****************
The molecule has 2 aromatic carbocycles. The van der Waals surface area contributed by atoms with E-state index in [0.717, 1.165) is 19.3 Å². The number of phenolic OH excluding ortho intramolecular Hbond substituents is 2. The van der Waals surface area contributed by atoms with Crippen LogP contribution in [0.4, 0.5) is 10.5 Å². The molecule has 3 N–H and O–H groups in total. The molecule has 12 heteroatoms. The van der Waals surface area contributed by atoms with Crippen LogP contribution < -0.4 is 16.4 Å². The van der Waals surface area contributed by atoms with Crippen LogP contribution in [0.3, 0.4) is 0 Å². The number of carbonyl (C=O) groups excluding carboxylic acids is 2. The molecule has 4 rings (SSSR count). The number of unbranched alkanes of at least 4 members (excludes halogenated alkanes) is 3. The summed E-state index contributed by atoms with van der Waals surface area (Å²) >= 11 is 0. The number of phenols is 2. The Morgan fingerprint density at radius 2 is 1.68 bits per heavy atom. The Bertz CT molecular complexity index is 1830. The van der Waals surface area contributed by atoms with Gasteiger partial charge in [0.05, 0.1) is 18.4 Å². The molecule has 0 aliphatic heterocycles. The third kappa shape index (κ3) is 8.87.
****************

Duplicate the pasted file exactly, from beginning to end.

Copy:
The molecule has 2 aromatic carbocycles. The van der Waals surface area contributed by atoms with E-state index in [0.717, 1.165) is 19.3 Å². The number of phenolic OH excluding ortho intramolecular Hbond substituents is 2. The van der Waals surface area contributed by atoms with Crippen LogP contribution in [0.4, 0.5) is 10.5 Å². The molecule has 3 N–H and O–H groups in total. The molecule has 12 heteroatoms. The van der Waals surface area contributed by atoms with Crippen LogP contribution < -0.4 is 16.4 Å². The van der Waals surface area contributed by atoms with Crippen LogP contribution in [0.3, 0.4) is 0 Å². The number of carbonyl (C=O) groups excluding carboxylic acids is 2. The molecule has 4 rings (SSSR count). The number of unbranched alkanes of at least 4 members (excludes halogenated alkanes) is 3. The summed E-state index contributed by atoms with van der Waals surface area (Å²) >= 11 is 0. The number of phenols is 2. The Morgan fingerprint density at radius 2 is 1.68 bits per heavy atom. The Bertz CT molecular complexity index is 1830. The van der Waals surface area contributed by atoms with Gasteiger partial charge in [0.05, 0.1) is 18.4 Å². The molecule has 0 aliphatic heterocycles. The third kappa shape index (κ3) is 8.87.